NOT FOR PUBLICATION OCT 05 2010
MOLLY C. DWYER, CLERK
UNITED STATES COURT OF APPEALS U .S. C O U R T OF APPE ALS
FOR THE NINTH CIRCUIT
RAY MCKINLEY BOWEN, No. 08-16353
Petitioner - Appellant, D.C. No. 1:07-CV-00366-DLB
DARRELL G. ADAMS,
Respondents - Appellees.
Appeal from the United States District Court for the Eastern District of California
Dennis L. Beck, Magistrate Judge, Presiding
Submitted September 13, 2010 **
Before: SILVERMAN, CALLAHAN, and N.R. SMITH, Circuit Judges.
California state prisoner Ray McKinley Bowen appeals from the district
court's denial of his 28 U.S.C. § 2254 petition challenging his jury-trial conviction
for kidnapping, making a criminal threat, and inflicting corporal injury on a spouse
This disposition is not appropriate for publication and is not precedent
except as provided by 9th Cir. R. 36-3.
The panel unanimously concludes this case is suitable for decision
without oral argument. See Fed. R. App. P. 34(a)(2).
or cohabitant, for which he was sentenced to 23 years, four months in prison. We
have jurisdiction under 28 U.S.C. § 2253(a), and we affirm.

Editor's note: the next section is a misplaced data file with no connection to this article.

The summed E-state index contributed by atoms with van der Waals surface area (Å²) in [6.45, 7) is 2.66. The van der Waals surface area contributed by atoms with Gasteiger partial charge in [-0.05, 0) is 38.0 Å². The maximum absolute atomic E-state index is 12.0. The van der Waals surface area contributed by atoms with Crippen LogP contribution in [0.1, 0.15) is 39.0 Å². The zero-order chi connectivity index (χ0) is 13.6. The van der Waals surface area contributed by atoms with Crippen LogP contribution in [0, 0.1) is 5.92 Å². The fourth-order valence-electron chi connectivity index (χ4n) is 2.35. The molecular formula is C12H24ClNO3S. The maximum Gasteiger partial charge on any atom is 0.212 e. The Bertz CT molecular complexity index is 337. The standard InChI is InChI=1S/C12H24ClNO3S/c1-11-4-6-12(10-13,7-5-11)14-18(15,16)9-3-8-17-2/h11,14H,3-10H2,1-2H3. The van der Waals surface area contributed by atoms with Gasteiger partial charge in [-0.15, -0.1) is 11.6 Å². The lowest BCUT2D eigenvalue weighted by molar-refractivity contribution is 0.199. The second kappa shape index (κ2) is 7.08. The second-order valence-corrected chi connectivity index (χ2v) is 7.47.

Bowen contends that the trial court's selection of an upper-term sentence on
the kidnapping count violated his Sixth and Fourteenth Amendment rights as
established in Apprendi v. New Jersey, 530 U.S. 466
(2000) and Blakely v.
Washington, 542 U.S. 296
(2004). See Cunningham v. California, 549 U.S. 270
288-89, 293 (2007) (holding that California's determinate sentencing law,
permitting imposition of an upper-term sentence on the basis of aggravating
circumstances not found by the jury, "violates Apprendi's bright-line rule").
It is unnecessary to decide whether Bowen's kidnapping sentence was
imposed in violation of Apprendi because any error was harmless in light of
Bowen's undisputed history of parole and probation violations, on which the trial
court relied in part in setting Bowen's sentence. See Butler v. Curry, 528 F.3d 624
642, 648 (9th Cir. 2008) ("Any Apprendi error [is] harmless if it is not prejudicial
as to just one of the aggravating factors at issue[,]" as the presence of one such
factor serves to "set the upper term as the statutory maximum."). In determining
harmlessness, the question is not, as Bowen suggests, whether the trial court would
have imposed an upper-term sentence on the basis of just one aggravating factor; it
is rather whether the jury would likely have found one such factor beyond a
[End Page 2 08-16353]
reasonable doubt. See Butler, 528 F.3d at 648-49. Because there can be no
question that the jury would have found Bowen's history of parole and probation
violations established beyond a reasonable doubt, any Apprendi error did not have
a "substantial and injurious effect" on Bowen's sentence. See Brecht v.
Abrahamson, 507 U.S. 619
, 638 (1993).
[End Page 3 08-16353]